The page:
Raid, filming, fingerprinting, insults, criminal case

By Felix Corley, Forum 18

"Anti-extremism" police raided Kyzylorda's New Life Church, halted Sunday worship, filmed those present, and forced them to state why they attend. Teachers from a Special School questioned adult former students why they were present and insulted their faith. Pastor Serik Bisembayev faces criminal investigation for "inciting discord".

Following an "anti-extremism" raid on New Life Protestant Church in the southern city of Kyzylorda [Qyzylorda], police are investigating the pastor Serik Bisembayev on criminal charges of "inciting discord". He faces up to ten years' imprisonment if eventually brought to trial and convicted.

The authorities often use prosecutions for "inciting discord" under the broadly-framed Criminal Code Article 174 against those they dislike (see below).

During the raid – which halted the Kyzylorda Church's 25 February Sunday meeting for worship – police filmed all those present against their wishes. They forced all those present at the service to write statements explaining why they came to church and when they had started coming, whether anyone had forced them to do so and whether they read any religious literature. About 20 were taken to the police station (see below).

During the raid, police summoned as witnesses two teachers from Kyzylorda's Special School No. 6 for Hearing Impaired Children. They questioned adults who used to attend the school why they were present at the service and insulted their faith, church members complain (see below).

Police searched for and seized religious and other literature from Pastor Bisembayev and his family, even though they had no search warrant. Police have sent this to the capital Astana for "expert analysis" (see below).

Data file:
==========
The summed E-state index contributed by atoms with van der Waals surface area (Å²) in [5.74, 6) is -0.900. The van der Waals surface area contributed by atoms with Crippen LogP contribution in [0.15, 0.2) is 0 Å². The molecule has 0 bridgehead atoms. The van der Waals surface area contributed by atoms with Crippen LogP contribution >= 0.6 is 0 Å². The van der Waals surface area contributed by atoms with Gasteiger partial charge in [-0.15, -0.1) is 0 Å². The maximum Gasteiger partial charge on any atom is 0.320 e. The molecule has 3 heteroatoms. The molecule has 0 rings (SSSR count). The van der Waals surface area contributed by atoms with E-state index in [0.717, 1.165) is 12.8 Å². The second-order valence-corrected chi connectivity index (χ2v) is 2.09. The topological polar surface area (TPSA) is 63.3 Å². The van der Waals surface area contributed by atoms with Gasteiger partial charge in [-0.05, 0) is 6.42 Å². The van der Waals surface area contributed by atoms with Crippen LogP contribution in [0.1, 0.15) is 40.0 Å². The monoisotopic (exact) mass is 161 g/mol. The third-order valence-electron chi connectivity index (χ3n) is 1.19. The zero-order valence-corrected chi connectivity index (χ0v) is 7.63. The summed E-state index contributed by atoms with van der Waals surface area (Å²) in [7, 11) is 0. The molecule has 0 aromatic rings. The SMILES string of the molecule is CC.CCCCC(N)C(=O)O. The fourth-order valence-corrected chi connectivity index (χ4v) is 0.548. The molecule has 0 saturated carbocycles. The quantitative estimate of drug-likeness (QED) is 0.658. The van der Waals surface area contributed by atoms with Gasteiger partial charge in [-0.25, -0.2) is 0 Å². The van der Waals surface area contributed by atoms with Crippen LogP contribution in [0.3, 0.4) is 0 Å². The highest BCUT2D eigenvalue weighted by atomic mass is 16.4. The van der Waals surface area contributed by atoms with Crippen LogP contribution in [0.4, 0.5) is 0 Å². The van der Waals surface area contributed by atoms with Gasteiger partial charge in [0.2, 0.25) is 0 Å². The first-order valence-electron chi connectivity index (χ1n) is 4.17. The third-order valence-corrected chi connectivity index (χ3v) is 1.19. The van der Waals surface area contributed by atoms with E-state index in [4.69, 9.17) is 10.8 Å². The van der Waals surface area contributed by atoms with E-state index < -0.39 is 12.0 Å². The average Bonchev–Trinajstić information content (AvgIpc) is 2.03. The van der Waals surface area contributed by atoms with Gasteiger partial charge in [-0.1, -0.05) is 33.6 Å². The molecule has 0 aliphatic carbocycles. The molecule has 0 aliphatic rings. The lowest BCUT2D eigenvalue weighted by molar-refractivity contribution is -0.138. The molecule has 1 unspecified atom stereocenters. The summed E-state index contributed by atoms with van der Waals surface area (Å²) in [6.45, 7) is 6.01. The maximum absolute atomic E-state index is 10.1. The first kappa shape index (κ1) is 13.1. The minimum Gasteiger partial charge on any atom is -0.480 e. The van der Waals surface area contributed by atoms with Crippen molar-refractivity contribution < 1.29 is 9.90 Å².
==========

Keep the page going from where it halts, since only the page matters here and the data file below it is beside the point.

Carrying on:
"Secrecy of the investigation"

The head of Kyzylorda Regional Police's Department for the Struggle with Extremism, Kuanishbek Urazov, defended the raid led by one of his deputies. "A report came in to the police from a citizen that a child was present at the church," he claimed to Forum 18 on 20 March. "It is our duty to respond."

Urazov refused to say why during the raid officers filmed all church members, why they insulted the faith of some of those present and why, if the police were concerned about the alleged presence of a child, police confiscated books and initiated a criminal case about "inciting religious discord".

The deputy head of Kyzylorda City Police Investigation Department, who did not give his name, refused to give any information about the criminal investigation of Pastor Bisembayev which his Department is leading. "This is because of the secrecy of the investigation," he told Forum 18 on 13 March. He refused to name the investigator.

Will Education Department take action against teachers?

Telephones at the city's Special School No. 6 for Hearing Impaired Children – from where police summoned the two teachers – went unanswered each time Forum 18 called between 13 and 26 March.

No official at Kyzylorda Region's Education Department – which oversees Special School No. 6 – would explain if it is acceptable for teachers to take part in police raids on places of worship and question those present. Officials also refused to say what action (if any) the Department intends to take.

Sholpan Zhunisova of the Education Department told Forum 18 on 20 March it was not within her sphere of authority. She asked Forum 18 to send questions to acting Department head Akzira Kasymova. However, Forum 18's questions sent to her on 20 March remained unanswered at the end of the working day in Kyzylorda on 26 March. (21-23 March were public holidays for the Novruz spring festival.)

Frequent "inciting discord" criminal charges

The 47-year-old Pastor Bisembayev is the latest of a series of opposition political figures, trade unionists and individuals exercising the right to freedom of religion or belief to face charges under the broadly-framed Criminal Code Article 174.